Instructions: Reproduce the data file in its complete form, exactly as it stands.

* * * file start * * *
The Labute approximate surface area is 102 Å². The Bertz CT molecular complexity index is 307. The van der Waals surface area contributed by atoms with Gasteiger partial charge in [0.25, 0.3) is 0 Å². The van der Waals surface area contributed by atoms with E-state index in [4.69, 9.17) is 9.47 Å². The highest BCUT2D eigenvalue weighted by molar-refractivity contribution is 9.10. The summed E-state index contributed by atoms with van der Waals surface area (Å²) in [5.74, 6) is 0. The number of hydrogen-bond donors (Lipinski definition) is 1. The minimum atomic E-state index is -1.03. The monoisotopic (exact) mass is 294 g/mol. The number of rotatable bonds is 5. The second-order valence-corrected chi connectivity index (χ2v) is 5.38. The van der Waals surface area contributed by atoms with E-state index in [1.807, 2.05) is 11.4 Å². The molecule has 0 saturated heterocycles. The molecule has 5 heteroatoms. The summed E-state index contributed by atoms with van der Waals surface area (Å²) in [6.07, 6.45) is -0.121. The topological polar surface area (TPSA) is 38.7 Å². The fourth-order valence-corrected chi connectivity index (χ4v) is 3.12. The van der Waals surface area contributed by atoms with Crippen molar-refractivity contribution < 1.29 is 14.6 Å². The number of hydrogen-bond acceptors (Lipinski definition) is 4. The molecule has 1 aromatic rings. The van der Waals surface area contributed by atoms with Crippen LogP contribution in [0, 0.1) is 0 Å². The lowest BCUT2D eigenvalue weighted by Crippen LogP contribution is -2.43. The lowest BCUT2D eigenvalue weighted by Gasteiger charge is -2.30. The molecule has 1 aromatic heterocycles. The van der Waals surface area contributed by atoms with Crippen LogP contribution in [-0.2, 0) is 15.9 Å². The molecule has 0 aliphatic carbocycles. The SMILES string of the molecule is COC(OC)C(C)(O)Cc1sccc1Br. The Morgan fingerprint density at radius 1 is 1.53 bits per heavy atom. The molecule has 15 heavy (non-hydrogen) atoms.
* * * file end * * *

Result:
The Labute approximate surface area is 102 Å². The Bertz CT molecular complexity index is 307. The van der Waals surface area contributed by atoms with Gasteiger partial charge in [0.25, 0.3) is 0 Å². The van der Waals surface area contributed by atoms with E-state index in [4.69, 9.17) is 9.47 Å². The highest BCUT2D eigenvalue weighted by molar-refractivity contribution is 9.10. The summed E-state index contributed by atoms with van der Waals surface area (Å²) in [5.74, 6) is 0. The number of hydrogen-bond donors (Lipinski definition) is 1. The minimum atomic E-state index is -1.03. The monoisotopic (exact) mass is 294 g/mol. The number of rotatable bonds is 5. The second-order valence-corrected chi connectivity index (χ2v) is 5.38. The van der Waals surface area contributed by atoms with E-state index in [1.807, 2.05) is 11.4 Å². The molecule has 0 saturated heterocycles. The molecule has 5 heteroatoms. The summed E-state index contributed by atoms with van der Waals surface area (Å²) in [6.07, 6.45) is -0.121. The topological polar surface area (TPSA) is 38.7 Å². The fourth-order valence-corrected chi connectivity index (χ4v) is 3.12. The van der Waals surface area contributed by atoms with Crippen molar-refractivity contribution < 1.29 is 14.6 Å². The number of hydrogen-bond acceptors (Lipinski definition) is 4. The molecule has 1 aromatic rings. The van der Waals surface area contributed by atoms with Crippen LogP contribution in [0, 0.1) is 0 Å². The lowest BCUT2D eigenvalue weighted by Crippen LogP contribution is -2.43. The lowest BCUT2D eigenvalue weighted by Gasteiger charge is -2.30. The molecule has 1 aromatic heterocycles. The van der Waals surface area contributed by atoms with Crippen LogP contribution in [-0.2, 0) is 15.9 Å². The molecule has 0 aliphatic carbocycles. The SMILES string of the molecule is COC(OC)C(C)(O)Cc1sccc1Br. The Morgan fingerprint density at radius 1 is 1.53 bits per heavy atom. The molecule has 15 heavy (non-hydrogen) atoms.